Grayson Perry: An Artist For The People
Grayson Perry is on an epic mission to make art more accessible. Is it working?
I’ve never quite been at home in an art gallery.
‘One of my kind of, campaigns, is to widen the audience for contemporary art. The art world has, I think, a slightly uncomfortable relationship with the idea of popularity,’ says Grayson Perry in the promotional video for The Most Popular Art Exhibition Ever.
I’ve never quite been at home in an art gallery. I’ve always felt like as a young person, as someone who’s never studied art, it isn’t a space made for me. I never quite perfected the intense stare with one finger pressed against my lips, or the thoughtful grunt of acknowledgement. It’s refreshing that Grayson Perry is striving to make art accessible to everyone, and not just retired middle class white folk.
Perry is a character that I became captivated by at young age after seeing his make-up clad face on the cover of a magazine, complete with bright yellow dress and black dolly shoes. He was a creature I had not experienced before: an unapologetic, political, gender bending masterpiece who was hard at work commentating and subverting modern society and culture. As a young teenager, I saw his defiance of social norms as brave; an act that allowed him to be himself as artist, transvestite, father, activist, human being.
Perry recognises this with his current exhibition at the Arnolfini. This need for more accessible art.
Years later, despite still being in love with Grayson Perry, I know very little about his art. He intrigues me, but quite honestly, the art never particularly has. I’ve always nursed this fear of the art world; a presumption that it is not a realm I should cross into. Art appeared to be something for the middle classes, the cultural capitalists, the educated hippies, and it seemed to me that to appreciate it you have to know about it. Heck, I’m just some 19 year old who eats instant noodles for dinner far too often, blagging my way through life without a degree. It’s not for me. And perhaps there is some truth in that – but I certainly feel like it’s something Perry recognises with his current exhibition at the Arnolfini. This need for more accessible art.
I’m seeing it in the music of Akala, in the poetry of Kate Tempest, in the film of Shola Amoo: work that is relevant, work that addresses that which is affecting the world, work that looks to uncover truth. These artists bring their experiences together with other people’s to create something that holds a small part of all of our story. And this is something I felt walking the rooms of Perry’s exhibition; I saw myself in the work, my family, friends, peers, the man at the corner shop and the girl walking her dog. His art provided a mirror for me to peer into and see my place in the world as a young woman at a new angle.
This is something that really speaks to me as a young person: this need for conversation between parties in an increasingly unstable and changing political and social climate.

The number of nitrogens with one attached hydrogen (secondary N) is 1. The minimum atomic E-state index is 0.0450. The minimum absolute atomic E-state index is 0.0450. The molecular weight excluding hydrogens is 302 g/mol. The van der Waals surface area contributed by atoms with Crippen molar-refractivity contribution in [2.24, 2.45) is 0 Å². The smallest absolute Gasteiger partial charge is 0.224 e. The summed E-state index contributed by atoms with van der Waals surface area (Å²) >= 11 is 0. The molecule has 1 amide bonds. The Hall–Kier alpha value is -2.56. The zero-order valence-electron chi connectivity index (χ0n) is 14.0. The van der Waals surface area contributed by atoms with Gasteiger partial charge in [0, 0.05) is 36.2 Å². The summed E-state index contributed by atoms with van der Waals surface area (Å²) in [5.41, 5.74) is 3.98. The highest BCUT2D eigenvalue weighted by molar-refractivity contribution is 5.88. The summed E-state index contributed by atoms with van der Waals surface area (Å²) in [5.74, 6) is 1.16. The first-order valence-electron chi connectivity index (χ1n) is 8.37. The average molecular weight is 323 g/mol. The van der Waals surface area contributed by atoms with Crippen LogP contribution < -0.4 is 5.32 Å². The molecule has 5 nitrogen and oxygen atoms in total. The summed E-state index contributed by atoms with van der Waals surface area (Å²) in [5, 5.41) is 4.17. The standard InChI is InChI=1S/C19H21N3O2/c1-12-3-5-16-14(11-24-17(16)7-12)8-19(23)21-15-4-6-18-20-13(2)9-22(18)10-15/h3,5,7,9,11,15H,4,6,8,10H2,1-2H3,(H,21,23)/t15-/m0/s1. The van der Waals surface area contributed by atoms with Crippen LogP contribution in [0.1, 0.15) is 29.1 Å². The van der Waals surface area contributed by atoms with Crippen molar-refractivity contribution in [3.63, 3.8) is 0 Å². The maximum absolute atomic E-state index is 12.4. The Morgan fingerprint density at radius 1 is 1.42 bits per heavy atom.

Spanning two floors, each room examines the three main topics of Brexit, masculinity, and popularity; topics that are currently sitting stubbornly at the front of Perry’s mind, topics that need to be discussed in order to change the world for the better. In Perry’s own words, there are no objects in the exhibition that are surprising: traditional paintings, vases, sculptures, and tapestries in bright colours juxtapose the serious contemporary political topics they address.
Many of the pieces have been created as a result of conversations and time spent with people with different beliefs and lifestyles to him; the product of a journey of mutual understanding. From the two pots representing ‘leave’ and ‘remain’ voters decorated with pictures of their lives (interestingly, both pots look very similar), to the tapestry inspired by the working class men and their ceremonies in Durham, it is made clear that we have much more in common than that which separates us. This is something that really speaks to me as a young person: this need for conversation between parties in an increasingly unstable and changing political and social climate.
Our future does not lie in segregation and refusal to understand others.
There appears to be so much disregard at the moment for those who hold different beliefs to your own – I am definitely guilty of this – and Perry reminds us that we are all people, with different stories that have led us to where we are now. Our future does not lie in segregation and refusal to understand others.
Perry’s own personality and life is also woven into the art; you can see it in the vibrant colours that mirror his fashion, and playful characters that appear such as his childhood teddy bear, Alan Measles, and his female alter ego, Claire. He seems to recognise that people are intrigued by Perry himself as well as his art, and allows us to experience his story and where he sits within the topics he addresses.
So has Perry achieved his aim of widening the audience for contemporary art? Whilst art galleries remain difficult and complex spaces to navigate in terms of inclusion, this eye-opening display of the country we live in is certainly one step in the right direction. Make way weird old white dudes, the rest of us are coming through.
Have you been to see ‘The Most Popular Art Exhibition Ever’? What did you think? Let us know @rifemag
Want to go and see the exhibition? Find out more details here